Their bodies rose in unison as the music struck its first chord. Dancers tilted their heads as their arms reached for the sky and toes flexed to a point with every movement flowing to create a personalized story. The Georgetown University Dance Company upcoming showcase Feb. 21 and 22 will be the result of hours of weekly rehearsals and hard work came to life through these original pieces, choreographed by both Georgetown students and professional artists.
The February spring concert showcases eight dances of all different styles, with students being able to highlight their performative creativity in the dances they most personally identify with. This freedom makes way for a passionate and exciting show, where students are showcasing their most inspired moves.
Throughout the technically stunning production, the audience will see everything from partner lifts to floor rolls, jazz moves and pirouettes within its hour runtime. Even with all its different styles, this art of dance is rooted in self-expression and self-identification with what each dancer finds most powerful.
Many of the dance pieces are paired with lyrical songs, and, through carefully coordinated movements, the artist’s words and meaning are elevated elegantly alongside the dance. Sometimes, a song itself can spark an inspiration for its own dance number like Amber Run’s “5AM” did, according to student choreographer Juliana Peacock (COL ’22).
“I’d always loved that song and found it really emotional,” Peacock said. “When I first heard it, I thought this would be the perfect song to choreograph a dance to.”
Despite difficulties in molding a choreographer’s distinct vision for the performance to specific dancers, the company sought to hear feedback from each dancer, bring about the best outcomes where everyone contributes their part to a shared vision, according to Peacock.
“It’s a lot about having everybody in the studio at the same time,” Peacock said. “You work with the dancers and make sure it fits their needs — that’s really important for getting it to all coordinate together.”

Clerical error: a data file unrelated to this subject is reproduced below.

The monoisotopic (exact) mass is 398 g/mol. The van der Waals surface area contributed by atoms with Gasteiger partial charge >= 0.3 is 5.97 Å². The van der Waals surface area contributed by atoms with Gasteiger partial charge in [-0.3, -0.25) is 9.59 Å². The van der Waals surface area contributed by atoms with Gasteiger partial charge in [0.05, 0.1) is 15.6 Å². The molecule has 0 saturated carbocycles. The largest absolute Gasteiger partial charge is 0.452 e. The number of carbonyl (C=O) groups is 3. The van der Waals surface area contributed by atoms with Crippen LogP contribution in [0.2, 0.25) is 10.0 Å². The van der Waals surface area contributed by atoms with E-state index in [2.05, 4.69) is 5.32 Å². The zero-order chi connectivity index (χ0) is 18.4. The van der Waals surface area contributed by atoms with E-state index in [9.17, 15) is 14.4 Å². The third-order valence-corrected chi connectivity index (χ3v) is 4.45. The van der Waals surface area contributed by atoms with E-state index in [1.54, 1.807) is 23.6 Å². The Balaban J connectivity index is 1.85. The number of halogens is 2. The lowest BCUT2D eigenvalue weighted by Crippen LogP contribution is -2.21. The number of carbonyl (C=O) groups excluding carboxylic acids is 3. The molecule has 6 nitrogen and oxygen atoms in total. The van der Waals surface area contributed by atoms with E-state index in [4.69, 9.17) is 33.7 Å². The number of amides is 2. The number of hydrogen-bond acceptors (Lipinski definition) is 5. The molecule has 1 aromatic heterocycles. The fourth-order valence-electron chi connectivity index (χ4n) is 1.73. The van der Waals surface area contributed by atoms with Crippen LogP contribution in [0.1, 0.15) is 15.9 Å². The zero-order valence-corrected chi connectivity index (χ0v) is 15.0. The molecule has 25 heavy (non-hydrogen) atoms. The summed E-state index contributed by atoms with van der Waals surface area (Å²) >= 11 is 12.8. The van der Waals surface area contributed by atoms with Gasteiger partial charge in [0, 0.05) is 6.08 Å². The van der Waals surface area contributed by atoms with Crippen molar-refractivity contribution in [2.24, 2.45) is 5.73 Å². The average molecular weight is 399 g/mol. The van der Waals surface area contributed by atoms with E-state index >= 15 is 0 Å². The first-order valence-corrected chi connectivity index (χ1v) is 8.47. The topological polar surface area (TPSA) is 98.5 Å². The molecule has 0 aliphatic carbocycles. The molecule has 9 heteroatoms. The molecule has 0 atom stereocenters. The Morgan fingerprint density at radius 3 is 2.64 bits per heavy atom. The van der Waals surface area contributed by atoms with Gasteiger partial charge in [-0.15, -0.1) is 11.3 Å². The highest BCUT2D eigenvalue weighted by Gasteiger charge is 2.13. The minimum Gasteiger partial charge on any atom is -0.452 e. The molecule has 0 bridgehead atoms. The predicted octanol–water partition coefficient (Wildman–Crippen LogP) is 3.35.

In order to convey her interpretation of the song, she worked to choreograph the right motions to best suit the somber, melancholy melody and subject matter. By visualizing which moves she wanted in the dance and creating new ones to match the musical melody and dancer’s feedback, the final result featured a large amount of group work, with dancers pulling away and getting pulled back into the fray with a sense of poignant dynamism.
Each dance tells its own distinct story, and students watching from the sides were hooked from start to finish. The choreographers’ careful considerations were visible in every move throughout the showcase.
The imagery and power in the showcase is reflected in each smaller performance. Tiffanie Carson, one of the professional artists featured in the performance, starts her piece with a group huddling around one dancer and slowly breaking open in a powerful display. Michelle Du’s (COL ’22) piece features lines forming and falling in sequence, with fluid partner dances and each couple moving in sync and lifting each other up in complete trust of one another. Together, these moments in the performance represent the singular vision of each choreographer, creating a spirited production.
This overall showcase aims to spotlight how forms of expression vary within dance and have a personal, more nuanced feeling to them, according to Gabriela Rodriguez (COL ’20), who currently serves as videography coordinator for GUDC.
“Dance allows you to express yourself in a way that other avenues don’t. For example, in writing you’re explicitly saying what you feel, but dance is more implicit,” Rodriguez said. “Maybe you can’t even form the words to what you feel, but you can definitely move in that way.”
The personal connection towards the dance company fosters a sense of community across the passionate dancers, who come from a variety of backgrounds.
All together, the entire performance is a breathtaking and inspiring spectacle. Each dancer expresses their passion, and their commitment to the art of dance is present in each move, from leading a number as a choreographer or manifesting one of their fellow students’ vision as a dancer.
The showcase will run at Gonda Theatre on Friday, Feb. 21 and Saturday, Feb. 22 at 8 p.m.